High-Net-Worth Divorce in New Jersey
If you are facing a complex, high-asset, or high-net-worth divorce in New Jersey, it is critically important to retain a matrimonial or family law attorney with a wealth of relevant experience, excellent negotiation skills, and expertise in the complex financial issues that will inevitably arise in your case. Whether you are the high-net-worth or high-income party, their spouse, or whether both of you are independently wealthy, you have considerably more at risk than couples involved in a middle-income divorce.
An experienced divorce attorney who regularly handles high-net-worth divorce will know how to identify, value, and distribute high-value marital assets as well as liabilities, including (but not limited to):
- The marital home
- Vacation properties
- Investment properties or real estate currently under development
- Family or closely-held business(es)
- A professional practice
- Executive and deferred compensation:
- stock options: usually Non-Qualified Stock Options (NQs)
- restricted stock: either actual shares of stock (RSAs), or a right to acquire shares at vesting (RSUs)
- annual bonuses
- Luxury cars and other high-end vehicles
- Private planes
- Yachts, motorboats, and other watercraft
- Costly jewelry
- Extensive and expensive separate (non-marital) property
- Valuable art collections
- Valuable memorabilia and other collectibles.
If you or your spouse has high-net-worth, we can help you negotiate custody and child support, make your case regarding alimony, and guide you through complex asset and debt division inequitable distribution. Aggressive when necessary and compassionate with our clients, we have the skills, knowledge, and experience to protect your rights during high-net-worth divorce in New Jersey.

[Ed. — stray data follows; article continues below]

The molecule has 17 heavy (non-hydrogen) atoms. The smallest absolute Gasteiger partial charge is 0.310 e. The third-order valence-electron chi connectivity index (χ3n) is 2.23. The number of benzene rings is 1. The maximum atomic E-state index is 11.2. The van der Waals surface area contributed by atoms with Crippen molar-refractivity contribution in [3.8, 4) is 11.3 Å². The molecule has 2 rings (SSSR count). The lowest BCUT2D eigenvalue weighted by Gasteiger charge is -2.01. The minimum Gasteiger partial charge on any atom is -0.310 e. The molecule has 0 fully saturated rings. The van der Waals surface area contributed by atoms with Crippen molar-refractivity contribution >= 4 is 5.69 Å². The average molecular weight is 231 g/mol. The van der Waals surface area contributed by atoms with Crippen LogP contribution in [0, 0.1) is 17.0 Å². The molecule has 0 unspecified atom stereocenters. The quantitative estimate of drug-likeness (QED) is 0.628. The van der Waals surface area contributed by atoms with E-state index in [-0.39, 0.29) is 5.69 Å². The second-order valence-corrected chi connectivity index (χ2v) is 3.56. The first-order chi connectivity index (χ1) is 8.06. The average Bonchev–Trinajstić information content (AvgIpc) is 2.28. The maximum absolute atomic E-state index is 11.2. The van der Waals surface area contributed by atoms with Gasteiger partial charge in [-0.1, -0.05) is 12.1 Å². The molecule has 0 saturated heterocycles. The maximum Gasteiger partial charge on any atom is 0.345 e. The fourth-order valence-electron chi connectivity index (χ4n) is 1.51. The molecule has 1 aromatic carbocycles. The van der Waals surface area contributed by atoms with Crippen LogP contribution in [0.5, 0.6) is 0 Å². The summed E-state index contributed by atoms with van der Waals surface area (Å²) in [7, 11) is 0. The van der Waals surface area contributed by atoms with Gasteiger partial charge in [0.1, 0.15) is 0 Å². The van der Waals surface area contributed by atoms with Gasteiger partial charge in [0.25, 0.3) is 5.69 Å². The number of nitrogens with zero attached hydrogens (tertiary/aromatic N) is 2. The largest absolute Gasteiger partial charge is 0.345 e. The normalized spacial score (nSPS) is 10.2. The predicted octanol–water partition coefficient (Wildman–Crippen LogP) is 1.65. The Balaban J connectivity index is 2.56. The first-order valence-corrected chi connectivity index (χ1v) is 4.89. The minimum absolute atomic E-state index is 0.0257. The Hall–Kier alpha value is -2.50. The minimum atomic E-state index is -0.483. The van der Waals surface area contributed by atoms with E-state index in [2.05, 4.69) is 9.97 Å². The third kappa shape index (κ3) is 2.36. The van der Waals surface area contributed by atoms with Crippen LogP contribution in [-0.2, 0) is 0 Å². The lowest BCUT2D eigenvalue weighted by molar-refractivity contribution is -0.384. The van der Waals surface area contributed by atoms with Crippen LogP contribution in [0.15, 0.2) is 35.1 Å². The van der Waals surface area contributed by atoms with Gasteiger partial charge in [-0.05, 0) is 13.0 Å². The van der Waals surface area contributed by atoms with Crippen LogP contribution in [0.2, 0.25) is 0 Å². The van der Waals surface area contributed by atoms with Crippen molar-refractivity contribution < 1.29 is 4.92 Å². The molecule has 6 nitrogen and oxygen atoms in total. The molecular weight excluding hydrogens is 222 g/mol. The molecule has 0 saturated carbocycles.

Dividing a Business During High-Net-Worth Divorce in New Jersey
There is no set formula to divide a business during high-net-worth divorce in New Jersey. There are many factors that determine what each spouse is likely to receive during equitable distribution. The non-owner spouse will likely receive compensation for a certain percentage of the business, but the percentage is subject to numerous factors, including the type of business, the tax consequences in the event that the business is going to be sold in the future, or whether the person keeping the business has a spousal support obligation, to name just a few.
What Happens If Both Spouses Co-Own a Business?
First, you must identify what kind of business it is. Is it a sole proprietorship? In that case, only one spouse is the owner – but both spouses may work in the business. Is it a partnership in which they both own 50%? Is it a C-corporation or an S-corporation?
If both you and your spouse are active in the business – and if both of you bring specific value to the business – will you be able to put aside your differences in order to continue to work together? Both parties continuing to own and operate a business together post-divorce is relatively uncommon, however. Usually, a forensic accountant will value the partnership or the corporation and then one spouse will buy out the other in accord with what percentages might be equitable given their circumstances.
Should You Hire a Business Valuator?
The first step is to evaluate whether the business is a marital asset – or what portion of the business is a marital asset. Was the business gifted to one of the parties before or during the marriage, or has it grown during the marriage? Was the business a gift or inheritance from a parent (gifts and inheritances are generally non-marital property)? Did both spouses invest into a premarital, gifted, or inherited business during their marriage? You may have a blend of a marital and a non-marital business, so the next step is to carve out the marital portion of the business.
Before hiring a forensic accountant to value a business during a high-net-worth divorce in New Jersey, however, you should consider the size of the business. For example, one spouse may have a side business that does not generate more than a small profit – if any profit at all. From a cost-benefit perspective, it would not make fiscal sense to have a professional business valuation performed on that kind of business. If the business has multiple employees and provided a high-net-worth marital lifestyle for both of you (and your children, if any), on the other hand, hiring a forensic accountant would likely be necessary.
Alimony and High-Net-Worth Divorce in New Jersey